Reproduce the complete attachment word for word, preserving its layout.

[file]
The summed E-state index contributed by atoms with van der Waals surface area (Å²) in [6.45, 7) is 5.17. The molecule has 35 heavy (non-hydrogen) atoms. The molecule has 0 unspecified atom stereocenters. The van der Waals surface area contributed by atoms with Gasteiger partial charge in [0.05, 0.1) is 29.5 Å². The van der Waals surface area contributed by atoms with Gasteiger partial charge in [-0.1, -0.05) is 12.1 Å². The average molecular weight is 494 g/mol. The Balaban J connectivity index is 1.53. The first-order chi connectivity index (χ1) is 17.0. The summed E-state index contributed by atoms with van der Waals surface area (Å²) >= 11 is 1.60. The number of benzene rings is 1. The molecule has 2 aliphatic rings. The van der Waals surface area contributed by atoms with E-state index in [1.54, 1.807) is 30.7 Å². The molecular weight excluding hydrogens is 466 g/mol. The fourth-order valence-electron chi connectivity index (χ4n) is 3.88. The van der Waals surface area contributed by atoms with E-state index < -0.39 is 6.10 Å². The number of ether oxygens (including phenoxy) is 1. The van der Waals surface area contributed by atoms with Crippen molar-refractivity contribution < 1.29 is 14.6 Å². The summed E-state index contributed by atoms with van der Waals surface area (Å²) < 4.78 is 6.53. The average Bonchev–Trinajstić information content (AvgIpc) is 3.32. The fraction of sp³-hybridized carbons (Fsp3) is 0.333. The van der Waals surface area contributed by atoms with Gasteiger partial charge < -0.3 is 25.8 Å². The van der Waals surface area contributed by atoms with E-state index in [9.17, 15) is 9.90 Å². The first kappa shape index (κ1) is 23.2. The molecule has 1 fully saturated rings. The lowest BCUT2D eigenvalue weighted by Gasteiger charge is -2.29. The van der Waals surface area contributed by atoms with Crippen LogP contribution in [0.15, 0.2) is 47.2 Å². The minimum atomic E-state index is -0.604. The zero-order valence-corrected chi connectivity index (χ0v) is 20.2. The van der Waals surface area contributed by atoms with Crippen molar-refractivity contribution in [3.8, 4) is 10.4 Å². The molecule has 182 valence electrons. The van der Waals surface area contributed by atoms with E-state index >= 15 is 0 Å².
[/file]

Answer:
The summed E-state index contributed by atoms with van der Waals surface area (Å²) in [6.45, 7) is 5.17. The molecule has 35 heavy (non-hydrogen) atoms. The molecule has 0 unspecified atom stereocenters. The van der Waals surface area contributed by atoms with Gasteiger partial charge in [0.05, 0.1) is 29.5 Å². The van der Waals surface area contributed by atoms with Gasteiger partial charge in [-0.1, -0.05) is 12.1 Å². The average molecular weight is 494 g/mol. The Balaban J connectivity index is 1.53. The first-order chi connectivity index (χ1) is 17.0. The summed E-state index contributed by atoms with van der Waals surface area (Å²) >= 11 is 1.60. The number of benzene rings is 1. The molecule has 2 aliphatic rings. The van der Waals surface area contributed by atoms with E-state index in [1.54, 1.807) is 30.7 Å². The molecular weight excluding hydrogens is 466 g/mol. The fourth-order valence-electron chi connectivity index (χ4n) is 3.88. The van der Waals surface area contributed by atoms with E-state index < -0.39 is 6.10 Å². The number of ether oxygens (including phenoxy) is 1. The van der Waals surface area contributed by atoms with Crippen molar-refractivity contribution < 1.29 is 14.6 Å². The summed E-state index contributed by atoms with van der Waals surface area (Å²) < 4.78 is 6.53. The average Bonchev–Trinajstić information content (AvgIpc) is 3.32. The fraction of sp³-hybridized carbons (Fsp3) is 0.333. The van der Waals surface area contributed by atoms with Gasteiger partial charge < -0.3 is 25.8 Å². The van der Waals surface area contributed by atoms with E-state index in [9.17, 15) is 9.90 Å². The first kappa shape index (κ1) is 23.2. The molecule has 1 fully saturated rings. The lowest BCUT2D eigenvalue weighted by Gasteiger charge is -2.29. The van der Waals surface area contributed by atoms with Crippen LogP contribution in [0.15, 0.2) is 47.2 Å². The minimum atomic E-state index is -0.604. The zero-order valence-corrected chi connectivity index (χ0v) is 20.2. The van der Waals surface area contributed by atoms with Crippen molar-refractivity contribution in [3.8, 4) is 10.4 Å². The molecule has 182 valence electrons. The van der Waals surface area contributed by atoms with E-state index >= 15 is 0 Å².